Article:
The Bladewind are allies of the Warsong clan, and spiritual brothers of the Burning Blade and Lightning's Blade clans.

Bonechewer Clan: An offshoot of the Laughing Skull clan that has taken their philosophies to ludicrous levels. The Bonechewers are the single most disliked orcish clan, for one simple reason: They eat people. And not just out of the need for survival. Plenty of orcish clans have a little bit of necessary cannibalism in their history. No, the Bonechewer eat orcs because they enjoy death.
To the Bonechewer, death is not something to be feared, but embraced. Their warriors adorn themselves with the broken bones and ruined organs of victim and brother alike. They charge into battle fearlessly, generally throwing themselves at the enemy in wild abandon, laughing all the while. Either they inflict death, or become one with it. Either is fine with a proper Bonechewer.
No one likes the Bonechewer orcs. Most clans will attack their members on sight, for they know there is a good chance the Bonechewers would attack them. Only the Bleeding Hollow trade with the Bonechewer, and only very rarely. The bonechewer only occasionally send a representative to the Kosh'arg, as other clans do not accept Clan'garok from its members. For their part, the Bonechewer accept anyone willing to join, though that usually isn't a lot. It would take a race-wide bout of madness for the Bonechewer to ever become an appealing clan.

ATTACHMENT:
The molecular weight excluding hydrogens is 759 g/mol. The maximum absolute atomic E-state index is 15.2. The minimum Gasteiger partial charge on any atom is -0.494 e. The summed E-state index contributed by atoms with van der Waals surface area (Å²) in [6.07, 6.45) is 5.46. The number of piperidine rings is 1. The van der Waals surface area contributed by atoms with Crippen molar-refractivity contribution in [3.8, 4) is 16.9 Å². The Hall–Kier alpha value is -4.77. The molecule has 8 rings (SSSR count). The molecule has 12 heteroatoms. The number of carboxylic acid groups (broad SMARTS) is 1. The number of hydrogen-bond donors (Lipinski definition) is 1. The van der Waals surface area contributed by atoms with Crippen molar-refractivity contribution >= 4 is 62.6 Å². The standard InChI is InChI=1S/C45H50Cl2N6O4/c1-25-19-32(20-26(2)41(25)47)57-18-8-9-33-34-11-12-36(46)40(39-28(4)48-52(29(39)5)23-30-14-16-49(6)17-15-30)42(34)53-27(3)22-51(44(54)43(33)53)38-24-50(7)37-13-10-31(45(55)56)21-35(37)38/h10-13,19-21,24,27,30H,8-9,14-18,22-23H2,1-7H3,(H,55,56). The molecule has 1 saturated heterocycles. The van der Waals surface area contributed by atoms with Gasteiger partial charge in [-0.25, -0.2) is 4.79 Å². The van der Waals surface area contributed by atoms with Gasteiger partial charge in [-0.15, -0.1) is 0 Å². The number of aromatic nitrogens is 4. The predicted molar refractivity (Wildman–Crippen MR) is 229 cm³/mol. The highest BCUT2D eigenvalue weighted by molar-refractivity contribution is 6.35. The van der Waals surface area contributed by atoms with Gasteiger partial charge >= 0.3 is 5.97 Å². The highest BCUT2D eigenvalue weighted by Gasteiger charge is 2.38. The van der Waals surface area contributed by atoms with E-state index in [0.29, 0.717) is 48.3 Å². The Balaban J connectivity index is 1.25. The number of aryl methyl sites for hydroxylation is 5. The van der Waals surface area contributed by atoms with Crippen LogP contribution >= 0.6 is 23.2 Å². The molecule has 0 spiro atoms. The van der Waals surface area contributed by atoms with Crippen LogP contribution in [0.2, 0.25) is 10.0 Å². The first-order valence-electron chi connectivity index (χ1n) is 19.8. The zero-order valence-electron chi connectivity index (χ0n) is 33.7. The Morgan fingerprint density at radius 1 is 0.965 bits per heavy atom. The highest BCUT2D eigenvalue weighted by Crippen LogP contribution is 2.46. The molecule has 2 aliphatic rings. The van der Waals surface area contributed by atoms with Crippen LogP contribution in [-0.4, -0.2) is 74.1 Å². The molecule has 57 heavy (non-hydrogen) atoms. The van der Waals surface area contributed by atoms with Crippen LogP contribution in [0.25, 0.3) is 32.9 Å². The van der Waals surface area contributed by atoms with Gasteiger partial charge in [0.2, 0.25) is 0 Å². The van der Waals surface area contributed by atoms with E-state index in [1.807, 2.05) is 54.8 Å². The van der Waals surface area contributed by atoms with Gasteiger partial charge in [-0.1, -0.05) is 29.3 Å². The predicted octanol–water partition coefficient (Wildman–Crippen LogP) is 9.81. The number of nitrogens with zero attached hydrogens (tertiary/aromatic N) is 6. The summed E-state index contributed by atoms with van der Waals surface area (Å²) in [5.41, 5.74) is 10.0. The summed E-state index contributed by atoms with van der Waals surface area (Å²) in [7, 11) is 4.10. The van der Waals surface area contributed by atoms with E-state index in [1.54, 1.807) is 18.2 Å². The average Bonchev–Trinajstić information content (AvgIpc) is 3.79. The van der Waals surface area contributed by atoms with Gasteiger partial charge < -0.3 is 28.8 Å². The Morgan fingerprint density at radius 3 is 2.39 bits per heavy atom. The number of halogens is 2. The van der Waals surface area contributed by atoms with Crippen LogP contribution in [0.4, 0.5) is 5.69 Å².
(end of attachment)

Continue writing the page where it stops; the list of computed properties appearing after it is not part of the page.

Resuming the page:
Lightning's Blade Clan: The smallest modern orcish clan of historical note. The Lightning's Blade clan is a minor blademaster brotherhood that controls a small village in western Gorgrond. Their initiation rites are so rough that they have kept the clan's numbers very limited, as each aspiring warrior needs to stand on top of a nearby mountain and be struck by lightning at least three times. Few survive. Of those that do, many do so because of their close connection with the spirits, allowing them to become blademasters.
Despite their small size, the Lightning's Blade is not a clan to be ignored. Almost all of the few warriors in the clan are blademasters, each of whom commands the power of lightning, allowing them to rain death and destruction unto all who oppose them.

Clan'garok
Though most orcs stay in the same clan from birth till death, this is not true for all of them. Twice a year, representatives from most of the orcish clans gather at the mountain of spirits in Nagrand. With them, they bring youngsters that seek to undergo the rite of Clan'garok, after which they join a different clan. For most of them, their new clan will only be a temporary home to learn some skills or prove themselves before they return home. However, a few decide to stay with their new clans. The most popular clans to join in Clan'garok are the Warsong and Shadowmoon Clan. The former is appealing to young warriors who seek to prove themselves in battle, the latter is appealing to aspiring shamans who want to study under the Elder Shaman. The Thunderlord and Blademaster clans are also appealing for the skills they can teach their members, though this requires a much longer commitment.

Many of the most notable orcs in history underwent Clan'garok, including its first two warchiefs:
-Blackhand, along with a number of other Blackrock warriors, spent three years as a Warsong Raider. Upon their return home, they would become the first members of the now-infamous Sythegore Arm, the Blackrock raider force.